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Psychiatrist Suggests Mental Health, Mindfulness Goals For 2021

MILLCREEK, Utah – Many of us dread making New Year’s goals, but 2021 will present a special opportunity. When times became tough, a Utah family dug deep and found it’s shaping their intentions for the new year.

They were faced with a role that strikes fear into the hearts of many parents: home school teacher.

“The thought of that was a little bit daunting,” said Tara Bekker, a Millcreek mother of five kids ranging in age from 4-14. “I have a friend who homeschooled all six of her children, and I was one of those moms who said, ‘You’re crazy. I could never do that for my sanity.'”

When the need arose to homeschool 9-year-old Sam, Tara was all-in.

Tara Bekker of Millcreek didn’t want to homeschool her son Sam but she found it surprisingly rewarding. (KSL TV)

“I really like it. It’s very fun because I get done really close to 12-ish,” Sam Bekker said.

When Tara’s husband got very sick with COVID-19, the teacher became a student.

“It’s important to be a doer, instead of an asker,” Tara said. “We had people who just would come and drop things off, and it meant so much to us.”

It’s this kind of insight that can help us set our New Year’s goals, said Dr. Travis Mickelson, a psychiatrist with Intermountain Healthcare.

“Think about what we’ve learned about ourselves, and think about at the end of 2020. When I look back at this year, ‘What do I want this year to mean for me? What do I want to have learned about this?’ Mickelson said.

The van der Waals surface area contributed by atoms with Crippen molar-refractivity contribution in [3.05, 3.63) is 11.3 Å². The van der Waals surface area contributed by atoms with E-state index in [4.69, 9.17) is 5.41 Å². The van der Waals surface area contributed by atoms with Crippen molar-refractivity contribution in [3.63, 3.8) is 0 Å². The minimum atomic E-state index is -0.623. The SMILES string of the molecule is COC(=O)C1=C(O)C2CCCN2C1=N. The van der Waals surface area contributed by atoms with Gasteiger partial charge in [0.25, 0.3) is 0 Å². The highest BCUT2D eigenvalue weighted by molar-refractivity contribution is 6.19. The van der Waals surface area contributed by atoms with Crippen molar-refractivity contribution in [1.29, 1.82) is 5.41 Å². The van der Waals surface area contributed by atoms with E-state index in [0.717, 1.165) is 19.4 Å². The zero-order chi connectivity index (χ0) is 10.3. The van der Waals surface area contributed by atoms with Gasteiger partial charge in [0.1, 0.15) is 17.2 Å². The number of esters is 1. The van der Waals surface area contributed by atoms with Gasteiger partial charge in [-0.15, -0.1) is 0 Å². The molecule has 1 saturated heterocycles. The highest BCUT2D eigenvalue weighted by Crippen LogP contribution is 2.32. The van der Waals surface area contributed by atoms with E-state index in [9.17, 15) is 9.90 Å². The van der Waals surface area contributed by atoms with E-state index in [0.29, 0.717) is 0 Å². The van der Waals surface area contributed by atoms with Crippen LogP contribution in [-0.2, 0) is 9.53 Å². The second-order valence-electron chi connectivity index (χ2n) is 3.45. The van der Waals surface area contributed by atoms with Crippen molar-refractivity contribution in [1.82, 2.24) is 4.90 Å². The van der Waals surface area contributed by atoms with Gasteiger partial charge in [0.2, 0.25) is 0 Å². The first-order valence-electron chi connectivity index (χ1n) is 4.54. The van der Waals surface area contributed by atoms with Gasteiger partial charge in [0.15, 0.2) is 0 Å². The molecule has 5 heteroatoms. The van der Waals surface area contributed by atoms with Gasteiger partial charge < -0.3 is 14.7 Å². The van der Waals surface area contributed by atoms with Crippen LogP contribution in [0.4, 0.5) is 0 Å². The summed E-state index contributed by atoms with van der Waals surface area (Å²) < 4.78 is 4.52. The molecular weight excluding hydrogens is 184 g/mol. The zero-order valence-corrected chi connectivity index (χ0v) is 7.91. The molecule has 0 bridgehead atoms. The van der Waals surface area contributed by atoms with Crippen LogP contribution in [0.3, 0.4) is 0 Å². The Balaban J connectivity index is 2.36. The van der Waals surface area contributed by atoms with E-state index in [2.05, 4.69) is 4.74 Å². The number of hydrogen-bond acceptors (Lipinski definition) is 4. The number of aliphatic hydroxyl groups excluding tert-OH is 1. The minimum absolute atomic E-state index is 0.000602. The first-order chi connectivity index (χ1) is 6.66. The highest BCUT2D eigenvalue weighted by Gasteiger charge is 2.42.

Instead of the typical diet or exercise goals this year, he suggested considering ones that improve mental health through compassion and caring.

“Something in which I’m actually giving to others, and helping other people,” Mickelson said.

Also, try setting a goal to start a mindfulness practice. It doesn’t have to be a formal routine, and no app needed.

“It’s just doing something that really puts you in the moment,” Mickelson said. “Even if it’s just for 30 minutes, it’s amazing what that can do for the rest of your day.”

The key is starting small, and building on it.

“Ask yourself, what’s the chance that you’re going to be able to follow up on that? And if it’s, you know, less than 80 percent, then make it simpler,” Mickelson said.

It’s working for Tara, whose goals for herself and for her children have shifted this year.

“I hope that in this New Year, they become doers; they become people that serve and look for opportunities to do,” she said.

Sam was taking note.

“This past week, I was shoveling my driveway and I just felt a prompting to go shovel my neighbor’s. It made me feel happy and good,” he said.

Tara became emotional and said, “The tears are because I’m proud of myself for doing the right thing.”

When it came time for a test, Tara was worried.

“He had to write a paragraph and the paragraph was, ‘What do you like about school?’ and I thought, ‘Oh, this is going to be interesting,’” she said. “’I said, ‘Did you finish your paragraph?’ I went over and there was one word, and I thought, ‘Oh no.'”

It turns out, Tara made the grade.

“I looked down and the word said, ‘Everything,’” she said.

In the end, she said homeschooling hasn’t been so bad.

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